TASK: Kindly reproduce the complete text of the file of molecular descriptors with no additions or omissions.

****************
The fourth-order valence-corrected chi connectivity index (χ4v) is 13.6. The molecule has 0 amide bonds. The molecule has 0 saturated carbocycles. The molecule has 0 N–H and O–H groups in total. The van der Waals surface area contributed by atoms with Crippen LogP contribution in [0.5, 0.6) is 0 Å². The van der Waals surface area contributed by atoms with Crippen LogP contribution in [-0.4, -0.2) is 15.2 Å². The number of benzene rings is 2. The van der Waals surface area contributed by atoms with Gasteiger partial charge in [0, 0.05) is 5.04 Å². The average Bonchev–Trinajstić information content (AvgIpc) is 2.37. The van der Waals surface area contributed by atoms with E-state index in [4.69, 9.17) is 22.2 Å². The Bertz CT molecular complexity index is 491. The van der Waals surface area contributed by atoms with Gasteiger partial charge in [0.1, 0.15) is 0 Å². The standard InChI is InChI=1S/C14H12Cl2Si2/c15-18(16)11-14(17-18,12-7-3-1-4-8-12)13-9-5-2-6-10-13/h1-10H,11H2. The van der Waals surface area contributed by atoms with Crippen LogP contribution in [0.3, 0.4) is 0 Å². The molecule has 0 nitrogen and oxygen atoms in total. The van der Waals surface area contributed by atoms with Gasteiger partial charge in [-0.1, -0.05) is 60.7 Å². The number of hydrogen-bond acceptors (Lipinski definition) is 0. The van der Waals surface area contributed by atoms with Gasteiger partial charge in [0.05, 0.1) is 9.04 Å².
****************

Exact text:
The fourth-order valence-corrected chi connectivity index (χ4v) is 13.6. The molecule has 0 amide bonds. The molecule has 0 saturated carbocycles. The molecule has 0 N–H and O–H groups in total. The van der Waals surface area contributed by atoms with Crippen LogP contribution in [0.5, 0.6) is 0 Å². The van der Waals surface area contributed by atoms with Crippen LogP contribution in [-0.4, -0.2) is 15.2 Å². The number of benzene rings is 2. The van der Waals surface area contributed by atoms with Gasteiger partial charge in [0, 0.05) is 5.04 Å². The average Bonchev–Trinajstić information content (AvgIpc) is 2.37. The van der Waals surface area contributed by atoms with E-state index in [4.69, 9.17) is 22.2 Å². The Bertz CT molecular complexity index is 491. The van der Waals surface area contributed by atoms with Gasteiger partial charge in [0.1, 0.15) is 0 Å². The standard InChI is InChI=1S/C14H12Cl2Si2/c15-18(16)11-14(17-18,12-7-3-1-4-8-12)13-9-5-2-6-10-13/h1-10H,11H2. The van der Waals surface area contributed by atoms with Crippen LogP contribution in [0.3, 0.4) is 0 Å². The molecule has 0 nitrogen and oxygen atoms in total. The van der Waals surface area contributed by atoms with Gasteiger partial charge in [-0.1, -0.05) is 60.7 Å². The number of hydrogen-bond acceptors (Lipinski definition) is 0. The van der Waals surface area contributed by atoms with Gasteiger partial charge in [0.05, 0.1) is 9.04 Å².